Version 1.9.6 of sudo was released recently. This is primarily a bug fix release with almost no user visible changes. One of the changes visible to developers is that support for fuzz testing was added. What is fuzz testing? According to the Wikipedia: “Fuzzing or fuzz testing is an automated software testing technique that involves providing invalid, unexpected, or random data as inputs to a computer program. The program is then monitored for exceptions such as crashes, failing built-in code assertions, or potential memory leaks.”
What does this means for sudo? Random input data can uncover problems that would not otherwise be detected. Some of the fixes in this release are due to problems found by fuzzing. Note the word can. As it is random data, there are no guarantees that it will find all corner cases in your software, or that it will alert you about a problem at the time when the related source code was changed. Still, it can improve the security of software.
If you are not a developer or security researcher, then this is probably all you need to know. On the other hand, if you want to fuzz test sudo yourself then keep reading.
What you need
In order to do fuzz testing you need version 11 or higher of LLVM and you need to pass
--enable-sanitizer to configure when building sudo. Now you can run
make fuzz to do the actual fuzzing.
This all sounds easy, but you do need to download sources, install the right compiler environment, use the correct set of parameters. There is a much easier way: oss-fuzz. It runs the tests in a containerized environment.
But of course you can also do it all yourself. For those who are interested, I’ve included instructions for FreeBSD that should also work on Linux with minimal modifications.
Fuzzing sudo using oss-fuzz
The oss-fuzz project is available at https://github.com/google/oss-fuzz.git. It includes tests for many software projects, including sudo. There are many advantages using oss-fuzz. It runs in Docker containers, so the software stack necessary to test a given software does not “pollute” your base operating system. It has everything needed for fuzz testing and is fully automated. All of this means that you can easily perform fuzz testing whenever the code is modified.
Here is a list of commands to check out the latest oss-fuzz source code:
git clone https://github.com/google/oss-fuzz.git cd oss-fuzz export PROJECT_NAME=sudoers python infra/helper.py build_image $PROJECT_NAME python infra/helper.py build_fuzzers --sanitizer address $PROJECT_NAME python infra/helper.py check_build $PROJECT_NAME
You now have a ready-to-use test environment. Currently, there are eight fuzz targets you can run, depending on which part of the code you want to test:
You can start any of these using command similar to the following:
python infra/helper.py run_fuzzer $PROJECT_NAME <fuzz_target>
<fuzz_target> with one of the targets from the above list. By default these tests run forever. You can limit the amount of time the fuzzer runs by passing the
-max_total_time option to the fuzzer. For example, to limit the amount of time the fuzzer runs to 5 minutes (300 seconds):
python infra/helper.py run_fuzzer $PROJECT_NAME <fuzz_target> \ --fuzzer-args -max_total_time=300
Fuzzing sudo on FreeBSD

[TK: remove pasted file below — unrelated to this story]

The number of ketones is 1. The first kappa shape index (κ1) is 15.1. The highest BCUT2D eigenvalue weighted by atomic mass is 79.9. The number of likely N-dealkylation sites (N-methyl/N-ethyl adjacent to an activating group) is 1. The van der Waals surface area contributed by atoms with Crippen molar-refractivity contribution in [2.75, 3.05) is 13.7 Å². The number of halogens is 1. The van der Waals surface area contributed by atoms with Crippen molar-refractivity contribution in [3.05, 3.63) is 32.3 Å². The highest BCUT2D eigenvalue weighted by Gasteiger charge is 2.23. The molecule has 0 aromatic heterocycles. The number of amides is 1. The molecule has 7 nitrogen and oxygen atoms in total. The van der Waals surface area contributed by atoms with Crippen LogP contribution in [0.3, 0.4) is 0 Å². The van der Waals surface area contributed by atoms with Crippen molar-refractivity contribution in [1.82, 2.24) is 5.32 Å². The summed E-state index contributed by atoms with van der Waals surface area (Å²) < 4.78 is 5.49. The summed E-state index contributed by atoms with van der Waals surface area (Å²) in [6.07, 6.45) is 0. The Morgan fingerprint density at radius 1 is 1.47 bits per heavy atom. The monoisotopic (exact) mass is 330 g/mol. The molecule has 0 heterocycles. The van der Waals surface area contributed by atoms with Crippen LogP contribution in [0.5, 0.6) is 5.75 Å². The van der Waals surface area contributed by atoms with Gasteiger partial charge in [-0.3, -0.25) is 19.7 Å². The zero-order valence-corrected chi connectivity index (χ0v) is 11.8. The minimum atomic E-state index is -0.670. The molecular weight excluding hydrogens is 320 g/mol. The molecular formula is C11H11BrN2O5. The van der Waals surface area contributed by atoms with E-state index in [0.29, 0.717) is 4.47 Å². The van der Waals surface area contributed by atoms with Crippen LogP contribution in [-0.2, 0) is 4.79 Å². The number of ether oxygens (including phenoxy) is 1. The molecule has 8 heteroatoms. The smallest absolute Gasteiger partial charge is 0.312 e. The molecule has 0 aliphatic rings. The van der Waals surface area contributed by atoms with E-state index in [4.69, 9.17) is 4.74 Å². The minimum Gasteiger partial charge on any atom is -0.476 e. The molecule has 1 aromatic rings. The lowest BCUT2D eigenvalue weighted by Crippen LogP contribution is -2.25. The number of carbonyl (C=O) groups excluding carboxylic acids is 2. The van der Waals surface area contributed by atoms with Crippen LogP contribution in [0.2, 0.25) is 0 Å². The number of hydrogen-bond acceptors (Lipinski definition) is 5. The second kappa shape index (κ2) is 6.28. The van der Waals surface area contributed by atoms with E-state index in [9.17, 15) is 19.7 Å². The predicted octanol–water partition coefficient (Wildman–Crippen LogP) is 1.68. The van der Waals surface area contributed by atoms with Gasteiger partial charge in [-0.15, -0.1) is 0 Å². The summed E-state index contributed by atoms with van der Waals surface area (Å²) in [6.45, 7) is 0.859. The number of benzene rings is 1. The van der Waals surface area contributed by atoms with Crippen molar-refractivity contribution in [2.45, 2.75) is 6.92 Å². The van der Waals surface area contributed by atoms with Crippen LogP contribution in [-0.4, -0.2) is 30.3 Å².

When I first learned that fuzz testing needs LLVM I immediately tried to test it on FreeBSD, where the whole system is compiled using LLVM. As it turned out, it is not that easy. Sudo’s fuzz testing was originally tested only on Linux, and it failed on FreeBSD. And while testing needs LLVM 11, FreeBSD 12 ships with LLVM 10. After a few e-mails with Todd,
make fuzz now also works on FreeBSD. You do need to have the latest sudo source code from git for it to work.
First of all, make sure that git and LLVM 11 are available on your system:
pkg install git llvm11
With git installed, you can check out the latest sudo source code:
git clone https://github.com/sudo-project/sudo/
Change to the freshly created sudo directory and run configure. You have to make sure that it finds the right version of LLVM and that fuzzing related options are enabled:
./configure CC=/usr/local/bin/clang11 --enable-fuzzer --enable-sanitizer
You are now ready to fuzz test sudo:
By default, “make fuzz” will run each of the fuzzers for 8192 iterations. You can adjust this by overriding the FUZZ_RUNS Makefile variable. For example:
make FUZZ_RUNS=1024 fuzz
The same instructions should work with minimal modifications on Linux as well.
Every time a change in a source file is committed, a limited amount of fuzzing is run automatically via CIFuzz. You can see these fuzzing runs in the actions tab of the sudo GitHub repo. Failed actions usually indicate either a compilation problem or a bug of some kind. If a failure does occur, the attached artifacts zip file will include the output and the failed test input.
In an ideal world the fuzzers will not find anything. When there is a problem, the fuzzer stops, prints a detailed error message and saves a copy of the input that caused the problem. I tested it by reverting the fix for CVE-2021-3156. On the third run
make fuzz stopped and displayed a stack trace with the source of the crash. If
make fuzz reports a problem to you, be sure to let Todd Miller, maintainer of sudo know about it. You can report crashes found by fuzzing to email@example.com. Please include a copy of the input that led to the crash.
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